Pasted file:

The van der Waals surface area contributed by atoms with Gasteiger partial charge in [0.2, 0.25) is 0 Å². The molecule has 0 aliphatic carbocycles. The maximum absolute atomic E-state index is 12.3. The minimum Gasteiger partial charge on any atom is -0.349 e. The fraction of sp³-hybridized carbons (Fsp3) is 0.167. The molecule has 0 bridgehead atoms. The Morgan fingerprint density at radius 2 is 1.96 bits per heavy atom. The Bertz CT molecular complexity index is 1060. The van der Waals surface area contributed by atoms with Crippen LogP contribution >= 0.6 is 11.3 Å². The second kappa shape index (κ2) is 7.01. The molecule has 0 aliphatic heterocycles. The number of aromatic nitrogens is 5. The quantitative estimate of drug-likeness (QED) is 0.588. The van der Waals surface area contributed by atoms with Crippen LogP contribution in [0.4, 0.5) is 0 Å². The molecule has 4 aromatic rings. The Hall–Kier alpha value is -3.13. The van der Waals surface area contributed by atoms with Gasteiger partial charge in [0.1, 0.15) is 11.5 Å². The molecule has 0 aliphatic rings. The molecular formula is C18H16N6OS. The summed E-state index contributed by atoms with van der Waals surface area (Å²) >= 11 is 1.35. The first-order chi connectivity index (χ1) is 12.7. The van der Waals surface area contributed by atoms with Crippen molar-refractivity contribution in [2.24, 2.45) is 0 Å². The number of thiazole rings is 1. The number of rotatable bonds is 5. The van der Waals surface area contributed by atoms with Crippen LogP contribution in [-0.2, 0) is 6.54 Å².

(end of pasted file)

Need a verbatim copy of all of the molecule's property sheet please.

The van der Waals surface area contributed by atoms with Gasteiger partial charge in [0.2, 0.25) is 0 Å². The molecule has 0 aliphatic carbocycles. The maximum absolute atomic E-state index is 12.3. The minimum Gasteiger partial charge on any atom is -0.349 e. The fraction of sp³-hybridized carbons (Fsp3) is 0.167. The molecule has 0 bridgehead atoms. The Morgan fingerprint density at radius 2 is 1.96 bits per heavy atom. The Bertz CT molecular complexity index is 1060. The van der Waals surface area contributed by atoms with Crippen LogP contribution >= 0.6 is 11.3 Å². The second kappa shape index (κ2) is 7.01. The molecule has 0 aliphatic heterocycles. The number of aromatic nitrogens is 5. The quantitative estimate of drug-likeness (QED) is 0.588. The van der Waals surface area contributed by atoms with Crippen LogP contribution in [0.4, 0.5) is 0 Å². The molecule has 4 aromatic rings. The Hall–Kier alpha value is -3.13. The van der Waals surface area contributed by atoms with Gasteiger partial charge in [0.1, 0.15) is 11.5 Å². The molecule has 0 aliphatic rings. The molecular formula is C18H16N6OS. The summed E-state index contributed by atoms with van der Waals surface area (Å²) >= 11 is 1.35. The first-order chi connectivity index (χ1) is 12.7. The van der Waals surface area contributed by atoms with Crippen molar-refractivity contribution in [2.24, 2.45) is 0 Å². The number of thiazole rings is 1. The number of rotatable bonds is 5. The van der Waals surface area contributed by atoms with Crippen LogP contribution in [-0.2, 0) is 6.54 Å².